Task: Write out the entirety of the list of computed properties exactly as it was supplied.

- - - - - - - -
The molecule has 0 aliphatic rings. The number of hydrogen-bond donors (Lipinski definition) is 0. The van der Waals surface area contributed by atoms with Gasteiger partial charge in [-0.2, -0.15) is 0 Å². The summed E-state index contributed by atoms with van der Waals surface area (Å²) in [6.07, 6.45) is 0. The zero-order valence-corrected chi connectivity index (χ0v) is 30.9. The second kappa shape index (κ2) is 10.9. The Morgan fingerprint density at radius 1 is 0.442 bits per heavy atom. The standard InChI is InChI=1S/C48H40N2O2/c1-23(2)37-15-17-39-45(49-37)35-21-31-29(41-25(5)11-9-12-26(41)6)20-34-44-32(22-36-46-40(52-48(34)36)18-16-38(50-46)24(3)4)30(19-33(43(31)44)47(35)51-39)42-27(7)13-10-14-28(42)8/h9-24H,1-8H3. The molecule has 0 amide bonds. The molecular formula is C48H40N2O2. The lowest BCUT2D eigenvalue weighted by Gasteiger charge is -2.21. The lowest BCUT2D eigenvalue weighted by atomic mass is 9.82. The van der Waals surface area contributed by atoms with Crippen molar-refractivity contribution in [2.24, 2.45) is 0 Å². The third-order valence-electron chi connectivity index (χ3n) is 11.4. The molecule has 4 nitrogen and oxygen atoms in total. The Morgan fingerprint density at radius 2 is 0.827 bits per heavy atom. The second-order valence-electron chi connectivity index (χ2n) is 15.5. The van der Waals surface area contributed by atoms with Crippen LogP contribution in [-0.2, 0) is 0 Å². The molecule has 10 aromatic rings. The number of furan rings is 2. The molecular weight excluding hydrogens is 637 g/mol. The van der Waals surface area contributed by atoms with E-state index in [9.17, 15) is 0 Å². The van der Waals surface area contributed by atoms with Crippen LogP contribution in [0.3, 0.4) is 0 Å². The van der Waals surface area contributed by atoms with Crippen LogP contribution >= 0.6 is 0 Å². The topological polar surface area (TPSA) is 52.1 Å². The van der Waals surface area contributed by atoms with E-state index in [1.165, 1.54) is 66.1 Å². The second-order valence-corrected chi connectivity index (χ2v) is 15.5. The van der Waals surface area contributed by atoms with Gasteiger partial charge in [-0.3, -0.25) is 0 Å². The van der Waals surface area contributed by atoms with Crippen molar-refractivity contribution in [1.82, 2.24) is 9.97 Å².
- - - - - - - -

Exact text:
The molecule has 0 aliphatic rings. The number of hydrogen-bond donors (Lipinski definition) is 0. The van der Waals surface area contributed by atoms with Gasteiger partial charge in [-0.2, -0.15) is 0 Å². The summed E-state index contributed by atoms with van der Waals surface area (Å²) in [6.07, 6.45) is 0. The zero-order valence-corrected chi connectivity index (χ0v) is 30.9. The second kappa shape index (κ2) is 10.9. The Morgan fingerprint density at radius 1 is 0.442 bits per heavy atom. The standard InChI is InChI=1S/C48H40N2O2/c1-23(2)37-15-17-39-45(49-37)35-21-31-29(41-25(5)11-9-12-26(41)6)20-34-44-32(22-36-46-40(52-48(34)36)18-16-38(50-46)24(3)4)30(19-33(43(31)44)47(35)51-39)42-27(7)13-10-14-28(42)8/h9-24H,1-8H3. The molecule has 0 amide bonds. The molecular formula is C48H40N2O2. The lowest BCUT2D eigenvalue weighted by Gasteiger charge is -2.21. The lowest BCUT2D eigenvalue weighted by atomic mass is 9.82. The van der Waals surface area contributed by atoms with Crippen molar-refractivity contribution in [2.24, 2.45) is 0 Å². The third-order valence-electron chi connectivity index (χ3n) is 11.4. The molecule has 4 nitrogen and oxygen atoms in total. The Morgan fingerprint density at radius 2 is 0.827 bits per heavy atom. The second-order valence-electron chi connectivity index (χ2n) is 15.5. The van der Waals surface area contributed by atoms with Crippen LogP contribution in [-0.2, 0) is 0 Å². The molecule has 10 aromatic rings. The number of furan rings is 2. The molecular weight excluding hydrogens is 637 g/mol. The van der Waals surface area contributed by atoms with E-state index in [9.17, 15) is 0 Å². The van der Waals surface area contributed by atoms with Crippen LogP contribution in [0.3, 0.4) is 0 Å². The van der Waals surface area contributed by atoms with Crippen LogP contribution >= 0.6 is 0 Å². The topological polar surface area (TPSA) is 52.1 Å². The van der Waals surface area contributed by atoms with E-state index in [1.165, 1.54) is 66.1 Å². The second-order valence-corrected chi connectivity index (χ2v) is 15.5. The van der Waals surface area contributed by atoms with Gasteiger partial charge in [-0.3, -0.25) is 0 Å². The van der Waals surface area contributed by atoms with Crippen molar-refractivity contribution in [1.82, 2.24) is 9.97 Å².